​Apple opens up a little more with new iOS beta testing

Letting more people test software before its final release helps Apple find bugs faster -- and potentially nip bigger problems in the bud, too.

Stephen Shankland Former Principal Writer
Stephen Shankland worked at CNET from 1998 to 2024 and wrote about processors, digital photography, AI, quantum computing, computer science, materials science, supercomputers, drones, browsers, 3D printing, USB, and new computing technology in general. He has a soft spot in his heart for standards groups and I/O interfaces. His first big scoop was about radioactive cat poop.
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Stephen Shankland
2 min read

Apple invited OS X beta testers to try a new iOS beta version, too.
Apple invited OS X beta testers to try a new iOS beta version, too. Screenshot by Stephen Shankland/CNET

Apple has broadened a public beta program to iOS, letting people help stamp out bugs in upcoming versions of the mobile operating system before the software ships to everyone.

The company began a public beta program for its OS X personal computer operating system in 2014 before releasing the current 10.10 Yosemite version. For iOS, Apple offers access to the upcoming version 8.3.

Apple invited OS X beta testers to try the iOS beta in an email Thursday. "For the first time ever, we are broadening the program to include the all-new iOS Beta," the invitation said. "The feedback you have provided on the OS X Yosemite Beta continues to help us shape OS X, and we would like to offer you an invitation to the

.3 Beta."

People also can sign up for the program on Apple's beta-test site. Apple already had offered more limited beta testing to some developers.

Beta tests allow companies to get feedback on software before it's distributed to a broad audience. They also raise the chances that bugs are found before they become a big public problem.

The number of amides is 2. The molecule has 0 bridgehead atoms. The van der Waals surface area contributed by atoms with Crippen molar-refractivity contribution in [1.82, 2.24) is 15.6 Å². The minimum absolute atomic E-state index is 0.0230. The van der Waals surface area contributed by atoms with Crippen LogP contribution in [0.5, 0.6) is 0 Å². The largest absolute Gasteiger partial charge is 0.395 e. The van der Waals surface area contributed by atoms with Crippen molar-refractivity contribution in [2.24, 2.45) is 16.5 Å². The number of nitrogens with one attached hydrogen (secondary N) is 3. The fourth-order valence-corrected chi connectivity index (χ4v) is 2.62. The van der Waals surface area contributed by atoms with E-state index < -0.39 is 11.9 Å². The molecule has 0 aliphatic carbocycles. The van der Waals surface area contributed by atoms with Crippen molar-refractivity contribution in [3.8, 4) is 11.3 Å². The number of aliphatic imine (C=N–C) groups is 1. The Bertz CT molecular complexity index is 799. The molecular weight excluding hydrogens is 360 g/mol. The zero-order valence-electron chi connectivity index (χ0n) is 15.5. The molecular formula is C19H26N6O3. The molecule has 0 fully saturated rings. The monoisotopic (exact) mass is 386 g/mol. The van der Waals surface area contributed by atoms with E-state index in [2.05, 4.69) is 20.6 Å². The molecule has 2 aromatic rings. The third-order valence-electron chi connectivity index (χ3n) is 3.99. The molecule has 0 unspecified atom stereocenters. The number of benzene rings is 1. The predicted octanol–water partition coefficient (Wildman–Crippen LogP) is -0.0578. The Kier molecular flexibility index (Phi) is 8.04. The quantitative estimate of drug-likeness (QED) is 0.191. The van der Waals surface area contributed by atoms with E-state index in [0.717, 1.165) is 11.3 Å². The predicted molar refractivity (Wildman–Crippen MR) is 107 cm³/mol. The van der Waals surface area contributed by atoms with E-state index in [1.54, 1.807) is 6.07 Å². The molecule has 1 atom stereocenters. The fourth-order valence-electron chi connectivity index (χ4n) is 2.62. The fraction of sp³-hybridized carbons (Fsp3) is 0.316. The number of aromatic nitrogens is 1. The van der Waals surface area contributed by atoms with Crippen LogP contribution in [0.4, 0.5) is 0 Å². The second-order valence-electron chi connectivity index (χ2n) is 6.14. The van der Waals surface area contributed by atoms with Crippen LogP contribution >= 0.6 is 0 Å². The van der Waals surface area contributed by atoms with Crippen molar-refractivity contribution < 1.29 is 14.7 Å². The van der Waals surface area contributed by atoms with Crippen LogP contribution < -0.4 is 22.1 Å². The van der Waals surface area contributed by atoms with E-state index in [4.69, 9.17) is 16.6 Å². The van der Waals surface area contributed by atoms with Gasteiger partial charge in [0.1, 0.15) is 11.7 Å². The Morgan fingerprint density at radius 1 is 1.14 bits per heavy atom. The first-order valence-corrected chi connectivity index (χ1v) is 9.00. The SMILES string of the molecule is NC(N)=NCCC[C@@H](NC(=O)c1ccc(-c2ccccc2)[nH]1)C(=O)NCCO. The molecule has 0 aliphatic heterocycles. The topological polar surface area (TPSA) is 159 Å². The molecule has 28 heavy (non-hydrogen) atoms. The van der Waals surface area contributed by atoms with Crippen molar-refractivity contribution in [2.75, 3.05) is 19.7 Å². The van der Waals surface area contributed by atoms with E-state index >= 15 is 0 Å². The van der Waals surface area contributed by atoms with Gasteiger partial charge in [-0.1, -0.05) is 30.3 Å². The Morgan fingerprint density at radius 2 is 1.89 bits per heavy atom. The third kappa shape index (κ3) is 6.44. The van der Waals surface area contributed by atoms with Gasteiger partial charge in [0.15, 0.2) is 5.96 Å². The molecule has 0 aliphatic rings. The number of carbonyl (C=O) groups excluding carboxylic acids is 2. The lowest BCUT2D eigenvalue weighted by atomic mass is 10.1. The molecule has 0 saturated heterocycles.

That could avoid some problems of the past. Last year, Apple's first rounds of iOS 8 stumbled badly, to the company's chagrin. The initial version, released in September, required some bug fixes, which were supposed to come a week later with iOS 8.0.1 -- which, as it turned out, introduced even more bugs, and Apple had to scramble to pull it and then quickly launch version 8.0.2. More bug fixes and feature updates came with iOS 8.1 and 8.1.2 later in the year.

In 2011, when Apple released Final Cut Pro X, the radical new interface surprised and displeased many customers. Including more of them in beta testing might have shown Apple which missing features were important to customers and shown customers the direction the software was headed.

Even with the new iOS beta effort, Apple isn't changing its fundamental philosophy that it knows what's best for users. But the beta program, combined with moves such as active developer outreach for its new Swift programming language, shows Apple is shedding at least some of its earlier secrecy.

What's in the iOS 8.3 beta? Here's Apple's description:

The iOS 8.3 Beta includes improved performance, increased stability, bug fixes, and a redesigned Emoji keyboard. This release also provides additional language and country support for Siri: English (India, New Zealand), Danish (Denmark), Dutch (Netherlands), Portuguese (Brazil), Russian (Russia), Swedish (Sweden), Thai (Thailand), and Turkish (Turkey).

Apple also has a public beta program for its new Photos software for OS X. It replaces the earlier iPhoto program and is more tightly coupled with the iOS Photos app.